Emulating world leaders


During the MSNBC/NBC town hall forum on Wednesday night in which both Hillary Clinton and Donald Trump were questioned by veterans on topics ranging from Clinton’s email scandal to Trump’s charitable giving, Trump suggested that Russian President Vladimir Putin has been a better leader than President Obama. Trump said, “The man has very strong control over a country. Now It’s a very different system and I don’t happen to like the system, but certainly in that system, he’s been a leader. Far more than our president has been a leader.”

The natural reaction is this quote may be that of course the system matters. In judging the effectiveness or “control” a leader has over a country it is imperative to consider the constraints under which that leader is operating. Russia is classified as an “open anocracy“, a government regime featuring inherent qualities of political instability and ineffectiveness, as well as an incoherent mix of democratic and autocratic traits and practices. Additionally, Freedom House classifies Russia as “Not Free“, meaning Russian citizens do not possess freedom in their political rights or civil liberties. President Putin operates in a very different domestic environment that does President Obama. Their ability to “control” is almost incomparable.

However, granting Trump’s premise that the type of system does not matter, how effective of a leader has Putin been?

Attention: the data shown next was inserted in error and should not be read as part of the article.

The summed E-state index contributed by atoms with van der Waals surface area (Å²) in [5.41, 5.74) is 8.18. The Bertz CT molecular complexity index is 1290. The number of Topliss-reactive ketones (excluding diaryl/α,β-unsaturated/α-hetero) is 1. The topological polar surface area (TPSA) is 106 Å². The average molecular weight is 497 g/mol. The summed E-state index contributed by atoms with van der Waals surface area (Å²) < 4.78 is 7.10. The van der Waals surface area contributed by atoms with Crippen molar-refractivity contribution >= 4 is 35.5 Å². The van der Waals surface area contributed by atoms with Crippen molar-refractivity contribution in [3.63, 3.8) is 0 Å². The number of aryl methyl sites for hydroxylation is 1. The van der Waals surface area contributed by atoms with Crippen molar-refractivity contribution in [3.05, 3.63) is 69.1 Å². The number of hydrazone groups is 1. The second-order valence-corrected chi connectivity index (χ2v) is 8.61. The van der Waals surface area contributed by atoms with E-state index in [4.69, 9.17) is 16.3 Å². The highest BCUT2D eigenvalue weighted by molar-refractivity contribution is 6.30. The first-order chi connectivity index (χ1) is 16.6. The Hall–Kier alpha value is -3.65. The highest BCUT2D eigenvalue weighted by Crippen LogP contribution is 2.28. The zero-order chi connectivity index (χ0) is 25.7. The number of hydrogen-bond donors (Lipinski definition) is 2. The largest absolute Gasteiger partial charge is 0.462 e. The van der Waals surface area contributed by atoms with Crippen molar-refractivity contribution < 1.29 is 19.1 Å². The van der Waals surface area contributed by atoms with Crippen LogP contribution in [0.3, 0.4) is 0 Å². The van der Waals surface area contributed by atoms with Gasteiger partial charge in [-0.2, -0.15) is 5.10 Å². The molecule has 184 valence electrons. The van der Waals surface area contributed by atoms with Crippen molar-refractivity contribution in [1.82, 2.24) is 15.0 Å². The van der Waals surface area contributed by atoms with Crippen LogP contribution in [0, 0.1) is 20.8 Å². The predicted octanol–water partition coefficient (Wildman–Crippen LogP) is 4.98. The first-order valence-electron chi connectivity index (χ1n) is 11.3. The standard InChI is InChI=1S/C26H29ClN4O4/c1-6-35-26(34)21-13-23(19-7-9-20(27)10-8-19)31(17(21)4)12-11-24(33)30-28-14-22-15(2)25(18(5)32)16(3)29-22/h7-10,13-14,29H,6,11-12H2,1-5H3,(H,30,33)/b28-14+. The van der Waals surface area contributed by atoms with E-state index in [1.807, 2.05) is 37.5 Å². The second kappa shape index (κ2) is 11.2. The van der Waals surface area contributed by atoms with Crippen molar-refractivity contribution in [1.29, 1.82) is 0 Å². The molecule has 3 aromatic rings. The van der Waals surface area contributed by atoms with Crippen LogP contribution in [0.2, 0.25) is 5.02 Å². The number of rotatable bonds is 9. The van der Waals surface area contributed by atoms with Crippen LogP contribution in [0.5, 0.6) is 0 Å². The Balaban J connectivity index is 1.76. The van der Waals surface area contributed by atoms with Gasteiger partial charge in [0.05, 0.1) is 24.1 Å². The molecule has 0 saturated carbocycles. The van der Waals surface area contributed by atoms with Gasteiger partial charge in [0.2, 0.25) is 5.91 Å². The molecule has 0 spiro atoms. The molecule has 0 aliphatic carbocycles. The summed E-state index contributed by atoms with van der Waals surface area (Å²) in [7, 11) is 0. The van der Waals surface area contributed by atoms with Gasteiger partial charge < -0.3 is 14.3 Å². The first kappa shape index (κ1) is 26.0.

Since Putin took office as Russian President in May of 2012 Russia’s GDP has plummeted and GDP per capita has fallen by almost 4%. This decline is partially due to international sanctions imposed on Russia following the annexation of Crimea and military intervention in eastern Ukraine. Despite these domestic difficulties President Putin has been able to retain control over Russia due to his cult of personalitymurders of opposition politicians and uncooperative journalists as well as the management of mass protests, sometimes through the use of deadly force. He has also vehemently opposed the incursion of foreign interests into Russian politics by refusing to attend international summits.

In short, President Putin has been able to solidify Russia’s sphere of influence and his own power at home via the use of force and as a result has damaged Russia’s international reputation and the well-being of Russian citizens.

Donald Trump may also like Turkish President Recep Tayyip Erdogan, Syrian President Bashar al-Assad, Iranian President Hassan Rouhani and Supreme Leader of North Korea, Kim Jong-un.



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